Medical cannabis has been available on the NHS since November 1, 2018. The new law came into force after a high-profile campaign by two families, each with a child affected by severe drug-resistant epilepsy. It allowed medicinal cannabis to be prescribed either by specialist doctors, or by other doctors under their direction.
Since then, to the best of our knowledge, there have been only three NHS prescriptions for the type of medical cannabis that was shown to be lifesaving and life transforming for the children at the centre of those campaigns.
Other families with children with equally severe epilepsy conditions have been denied NHS prescriptions and have been forced to fill prescriptions privately, facing costs of up to £2,000 per month. We are aware that there are patients with other conditions who would benefit from medical cannabis who should also be benefiting from the change in the law, however, the plight of the paediatric epilepsy cohort is particularly extreme hence our focus on it.
Without this medicine, some of these children can suffer up to 300 seizures a day. Raising these enormous sums of money has always been exceptionally difficult but has become almost impossible due to the restrictions of the pandemic. With colleagues we have been campaigning in the House of Commons and alongside the group, End Our Pain, which represents many of our constituents for improved access to medical cannabis for children with severe epilepsy.
There are two main components of medical cannabis, CBD and THC. Low-strength CBD products are widely available without the need for a prescription and there is one licensed pharmaceutical CBD-based drug that has been issued to a number of paediatric patients under NHS prescription.
The other component is THC. It is the type of medical cannabis containing both CBD and THC that has proved to be most effective for the young people we are fighting for and it is prescriptions for this “whole plant extract” that are being blocked.
After campaigning on this issue, the Department of Health undertook a review in 2019 to find what was causing the blockage in issuing NHS prescriptions. The review called for an observational trial in which children would have access to medical cannabis at no cost. However, disappointingly, last year the APPG on medical cannabis under prescription was informed that plans for the trial had been effectively dropped. This was devastating news for the families.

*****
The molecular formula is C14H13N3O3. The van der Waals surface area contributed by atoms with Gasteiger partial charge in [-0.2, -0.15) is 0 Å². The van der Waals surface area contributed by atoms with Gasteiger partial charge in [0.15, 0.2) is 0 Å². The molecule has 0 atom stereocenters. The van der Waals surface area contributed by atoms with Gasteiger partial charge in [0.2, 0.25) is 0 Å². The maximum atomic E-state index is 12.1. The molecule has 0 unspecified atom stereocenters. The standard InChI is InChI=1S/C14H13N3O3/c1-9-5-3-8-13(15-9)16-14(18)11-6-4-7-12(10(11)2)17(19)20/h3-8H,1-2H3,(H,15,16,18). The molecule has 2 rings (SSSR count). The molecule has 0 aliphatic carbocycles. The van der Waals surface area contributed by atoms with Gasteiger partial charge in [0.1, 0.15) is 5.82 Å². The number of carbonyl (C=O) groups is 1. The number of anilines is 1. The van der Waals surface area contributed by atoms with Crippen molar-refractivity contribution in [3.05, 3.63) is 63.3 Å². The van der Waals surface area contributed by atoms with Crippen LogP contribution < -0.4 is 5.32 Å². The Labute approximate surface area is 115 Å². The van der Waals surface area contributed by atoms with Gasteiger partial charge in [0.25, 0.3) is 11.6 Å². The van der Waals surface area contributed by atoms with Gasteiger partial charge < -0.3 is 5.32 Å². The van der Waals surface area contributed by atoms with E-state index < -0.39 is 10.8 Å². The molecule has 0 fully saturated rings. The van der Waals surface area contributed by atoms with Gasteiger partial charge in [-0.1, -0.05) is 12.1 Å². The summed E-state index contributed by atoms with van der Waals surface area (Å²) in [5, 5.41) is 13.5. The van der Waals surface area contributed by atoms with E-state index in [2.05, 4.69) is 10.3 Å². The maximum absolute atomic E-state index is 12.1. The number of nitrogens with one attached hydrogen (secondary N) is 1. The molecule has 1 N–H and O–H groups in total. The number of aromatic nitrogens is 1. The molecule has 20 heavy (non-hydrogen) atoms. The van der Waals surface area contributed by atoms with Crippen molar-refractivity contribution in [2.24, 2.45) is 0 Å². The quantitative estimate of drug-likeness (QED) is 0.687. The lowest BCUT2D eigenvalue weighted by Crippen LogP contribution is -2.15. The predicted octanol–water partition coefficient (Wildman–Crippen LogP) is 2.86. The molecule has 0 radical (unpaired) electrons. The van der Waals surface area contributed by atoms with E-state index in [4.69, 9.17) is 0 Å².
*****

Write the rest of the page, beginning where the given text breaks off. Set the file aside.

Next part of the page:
Trying to unblock the NHS prescriptions is likely to take considerable time. But these families don’t have time. They are running out of money and therefore medicine within weeks. So, we have written to the prime minister urging him to set up a specialist emergency fund to help these families with the cost of private prescriptions in the interim.
We believe that with the PM’s backing this funding problem can be solved. When the end of the transition period threatened the supply of even private prescriptions for one of the main types of medical cannabis from Holland at the start of the year, the government swung into action and cross-departmental working found a way forward, proving that “where there’s a will, there’s a way”.
To have ended up in a situation where access to medical cannabis was legalised in large part by the campaigning efforts of families with children affected by severe epilepsy but other families can’t get it on the NHS is unfair. This is a problem that can and must be solved.
Alberto Costa is a Conservative MP and chairman of the APPG on medicinal cannabis; Tonia Antoniazzi is a Labour MP
This article was originally printed in The Times Red Box on 7th April, 2021.